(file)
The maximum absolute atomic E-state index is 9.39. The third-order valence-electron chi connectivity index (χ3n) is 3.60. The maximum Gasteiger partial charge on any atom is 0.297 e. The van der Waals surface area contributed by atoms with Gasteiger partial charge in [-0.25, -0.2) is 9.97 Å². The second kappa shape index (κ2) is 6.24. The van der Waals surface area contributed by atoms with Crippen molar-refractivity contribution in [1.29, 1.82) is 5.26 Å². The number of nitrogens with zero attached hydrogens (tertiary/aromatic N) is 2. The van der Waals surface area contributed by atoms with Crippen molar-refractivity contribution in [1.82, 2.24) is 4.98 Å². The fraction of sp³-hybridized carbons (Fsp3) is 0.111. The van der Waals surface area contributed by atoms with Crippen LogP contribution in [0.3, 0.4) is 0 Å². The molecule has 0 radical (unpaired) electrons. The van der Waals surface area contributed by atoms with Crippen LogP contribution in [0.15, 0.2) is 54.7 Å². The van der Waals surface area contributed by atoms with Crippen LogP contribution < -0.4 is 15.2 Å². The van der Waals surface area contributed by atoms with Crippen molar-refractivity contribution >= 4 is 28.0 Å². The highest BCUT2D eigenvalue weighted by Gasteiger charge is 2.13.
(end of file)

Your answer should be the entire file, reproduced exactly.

The maximum absolute atomic E-state index is 9.39. The third-order valence-electron chi connectivity index (χ3n) is 3.60. The maximum Gasteiger partial charge on any atom is 0.297 e. The van der Waals surface area contributed by atoms with Gasteiger partial charge in [-0.25, -0.2) is 9.97 Å². The second kappa shape index (κ2) is 6.24. The van der Waals surface area contributed by atoms with Crippen molar-refractivity contribution in [1.29, 1.82) is 5.26 Å². The number of nitrogens with zero attached hydrogens (tertiary/aromatic N) is 2. The van der Waals surface area contributed by atoms with Crippen molar-refractivity contribution in [1.82, 2.24) is 4.98 Å². The fraction of sp³-hybridized carbons (Fsp3) is 0.111. The van der Waals surface area contributed by atoms with Crippen LogP contribution in [0.3, 0.4) is 0 Å². The molecule has 0 radical (unpaired) electrons. The van der Waals surface area contributed by atoms with Crippen LogP contribution in [0.15, 0.2) is 54.7 Å². The van der Waals surface area contributed by atoms with Crippen LogP contribution < -0.4 is 15.2 Å². The van der Waals surface area contributed by atoms with Crippen molar-refractivity contribution >= 4 is 28.0 Å². The highest BCUT2D eigenvalue weighted by Gasteiger charge is 2.13.